From the final chapter of Animal Farm:
Napoleon makes a speech in return, expressing his happiness that the mistrust between Animal Farm and the others is now at an end. He furthermore announces that the animals will cease to address each other as “Comrade,” and that “Animal Farm” will now revert to being called “Manor Farm.” As Napoleon finishes his speech to great applause, the animals outside seem to notice something changing in the features of the pigs, but what?
As the applause dies down and the card game is resumed, the animals creep away from the window. However, they hurry back when they hear a furious argument break out. The argument is because Mr. Pilkington and Napoleon have both played an Ace of Spades at the same time. But as the animals look from Napoleon to Pilkington, from man to pig and from pig back to man, they find that they are
unable to tell the difference. (2)
The Guardian carries an extract from columinst Polly Toynee's latest book. It includes some statistics that - given Labour has enjoyed complete power in Britain for over a decade now - are stomach churning:
The top 10% of income earners get 27.3% of the cake, while the bottom 10% get just 2.6%. Twenty years ago the average chief executive of a FTSE 100 company earned 17 times the average employee's pay; now it is more than 75 times. Since Labour came to power in 1997 the proportion of personal wealth held by the top 10% has swelled from 47% to 54%. Labour did try to tug in the opposite direction, but after Gordon Brown's last budget as chancellor axed the 10p tax rate, many of the lowest paid were left bearing a heavier burden.Now, maybe I'm just not getting the Big Picture, here, Gordo, but isn't Labour meant to do something other than make rich people richer, and allow thew very richest to to enjoy their wealth without paying any income tax?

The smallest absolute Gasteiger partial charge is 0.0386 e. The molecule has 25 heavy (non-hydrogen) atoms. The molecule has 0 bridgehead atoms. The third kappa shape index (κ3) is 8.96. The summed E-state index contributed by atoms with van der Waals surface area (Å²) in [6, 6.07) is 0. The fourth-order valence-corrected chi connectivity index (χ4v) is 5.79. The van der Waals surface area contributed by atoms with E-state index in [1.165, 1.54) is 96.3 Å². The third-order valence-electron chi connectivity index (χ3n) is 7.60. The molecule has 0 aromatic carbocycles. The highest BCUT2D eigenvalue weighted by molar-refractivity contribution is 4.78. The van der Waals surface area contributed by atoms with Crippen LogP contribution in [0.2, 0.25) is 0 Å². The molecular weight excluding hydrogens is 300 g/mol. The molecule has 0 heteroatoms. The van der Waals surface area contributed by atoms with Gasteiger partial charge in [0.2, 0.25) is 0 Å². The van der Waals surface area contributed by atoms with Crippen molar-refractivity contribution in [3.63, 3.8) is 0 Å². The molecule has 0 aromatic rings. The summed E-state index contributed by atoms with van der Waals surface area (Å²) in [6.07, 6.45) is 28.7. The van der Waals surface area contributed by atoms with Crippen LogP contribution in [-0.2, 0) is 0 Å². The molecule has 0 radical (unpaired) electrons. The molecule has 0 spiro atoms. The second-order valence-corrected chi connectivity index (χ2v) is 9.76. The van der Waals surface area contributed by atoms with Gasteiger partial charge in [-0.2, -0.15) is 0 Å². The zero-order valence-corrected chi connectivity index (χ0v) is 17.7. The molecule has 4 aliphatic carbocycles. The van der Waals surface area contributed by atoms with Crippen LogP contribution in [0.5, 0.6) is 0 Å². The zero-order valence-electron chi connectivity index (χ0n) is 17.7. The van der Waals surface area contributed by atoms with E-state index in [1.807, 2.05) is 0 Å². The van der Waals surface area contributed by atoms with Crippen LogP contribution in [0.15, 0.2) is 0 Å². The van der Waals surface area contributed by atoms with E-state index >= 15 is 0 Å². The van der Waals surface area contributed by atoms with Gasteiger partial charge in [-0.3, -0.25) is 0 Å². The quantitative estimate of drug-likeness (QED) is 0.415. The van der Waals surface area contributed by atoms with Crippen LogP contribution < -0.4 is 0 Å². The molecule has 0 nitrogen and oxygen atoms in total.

Those who make the most money, meanwhile, seem less willing than ever to see it redistributed. Tax consultants Grant Thornton estimated that in 2006 at least 32 of the UK's 54 billionaires paid no income tax at all. (3)
Oliver Wendell Holmes, an arch-conservative with many repulsive characteristics, but at least endowed with a grasp of brass tacks, famously remarked, "Tax is the price we pay for a civilised society" (4). Presumably, the opposite holds true and this last obscene revelation is a loud and clear 'fuck you' by the very richest to the rest of us, and the ideas and values that make up our civil - and civilised - society.
And all this time, the so-called 'people's party' has been in power, now lead by a man who has occasionally been know to mouth words like 'socialism' and 'redistribution.'
New Labour haven't just become the Old Tories. They've become worse.
1 - "The mythology of the rich," posted by Idiot / Savant on No Right Turn, 4th of August, 2008. (http://norightturn.blogspot.com/2008/08/mythology-of-rich.html)
2 - Animal Farm, by George Orwell. Published 1945. The quote cited is from Chapter 10. (http://www.online-literature.com/orwell/animalfarm/10/)
3 - "Meet the rich," by Polly Toynbee and David Walker, published in The Guardian, 4th of August, 2008. (http://www.guardian.co.uk/money/2008/aug/04/workandcareers.executivesalaries)
43 - As described on wikiquote, as of the 4th of August, 2008. (http://en.wikiquote.org/wiki/Tax)